The Song of Achilles by Madeline Miller
My rating: 5 of 5 stars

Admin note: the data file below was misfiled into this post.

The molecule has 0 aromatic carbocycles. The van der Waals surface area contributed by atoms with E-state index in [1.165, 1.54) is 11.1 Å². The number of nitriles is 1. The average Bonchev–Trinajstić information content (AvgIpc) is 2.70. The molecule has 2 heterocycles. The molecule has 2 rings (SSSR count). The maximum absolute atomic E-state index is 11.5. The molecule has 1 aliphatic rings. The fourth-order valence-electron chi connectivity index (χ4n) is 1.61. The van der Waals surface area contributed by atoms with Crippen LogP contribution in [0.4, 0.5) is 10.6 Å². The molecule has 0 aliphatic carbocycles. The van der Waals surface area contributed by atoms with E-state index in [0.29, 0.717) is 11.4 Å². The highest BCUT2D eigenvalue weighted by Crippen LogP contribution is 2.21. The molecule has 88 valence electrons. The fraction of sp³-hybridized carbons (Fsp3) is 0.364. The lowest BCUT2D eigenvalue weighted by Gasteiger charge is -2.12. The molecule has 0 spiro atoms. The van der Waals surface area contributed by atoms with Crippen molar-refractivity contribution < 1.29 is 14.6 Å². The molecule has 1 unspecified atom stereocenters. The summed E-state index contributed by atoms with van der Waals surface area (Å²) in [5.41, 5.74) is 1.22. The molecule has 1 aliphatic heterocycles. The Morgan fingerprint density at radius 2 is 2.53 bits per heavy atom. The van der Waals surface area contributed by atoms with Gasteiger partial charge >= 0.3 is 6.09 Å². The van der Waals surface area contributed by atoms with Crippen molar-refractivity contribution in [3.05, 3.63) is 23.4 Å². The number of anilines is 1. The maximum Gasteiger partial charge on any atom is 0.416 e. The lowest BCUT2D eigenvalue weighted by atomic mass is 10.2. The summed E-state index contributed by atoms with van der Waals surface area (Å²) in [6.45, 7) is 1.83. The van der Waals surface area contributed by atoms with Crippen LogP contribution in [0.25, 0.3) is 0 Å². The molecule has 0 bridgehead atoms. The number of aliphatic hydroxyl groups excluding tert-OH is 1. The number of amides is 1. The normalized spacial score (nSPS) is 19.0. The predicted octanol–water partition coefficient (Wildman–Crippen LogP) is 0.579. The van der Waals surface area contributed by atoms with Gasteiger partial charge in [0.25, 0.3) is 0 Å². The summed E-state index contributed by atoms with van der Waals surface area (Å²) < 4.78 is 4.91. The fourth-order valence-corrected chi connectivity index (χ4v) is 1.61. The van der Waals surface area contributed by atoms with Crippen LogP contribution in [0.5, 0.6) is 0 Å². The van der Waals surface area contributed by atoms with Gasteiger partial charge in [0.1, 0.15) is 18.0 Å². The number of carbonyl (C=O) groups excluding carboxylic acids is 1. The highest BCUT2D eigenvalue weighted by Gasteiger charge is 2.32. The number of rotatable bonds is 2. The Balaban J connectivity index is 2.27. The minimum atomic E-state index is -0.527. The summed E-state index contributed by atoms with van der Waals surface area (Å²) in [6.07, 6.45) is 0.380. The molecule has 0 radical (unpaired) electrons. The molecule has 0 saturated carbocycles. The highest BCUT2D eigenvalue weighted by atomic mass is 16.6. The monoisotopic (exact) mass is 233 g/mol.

Having been a longtime fan of Greek mythology, and upon the recommendation of one of my best friends (an avid reader himself), I read Miller's The Song of Achilles that tells the story of Achilles and his relationship with Patroclus. Miller's story has a melodic quality, like one would expect from a myth, and its epic storyline unfolds in a way that she can explore the sensuality and subtle eroticism of this relationship without venturing into blatant sexual scenes. In fact, the first time Achilles and Patroclus have an intimate scene in the novel, Miller gives just enough detail to titillate the reader without being over the top. She also creates a staunch adversary for Patroclus in Thetis, Achilles' mother, a sea nymph. Her description, haunting and surreal, spotlights the austerity of the gods while giving her a maternal aspect, although a reserved one. I found myself enrapt throughout the reading, and I didn't want the story to end (although I know how the mythological tale does indeed finish). The Song of Achilles has complexities in relationships, yet it doesn't labor to read. I recommend this book to anyone who loves Greek mythology and those who want to read the story of two men whose love transcends all boundaries.
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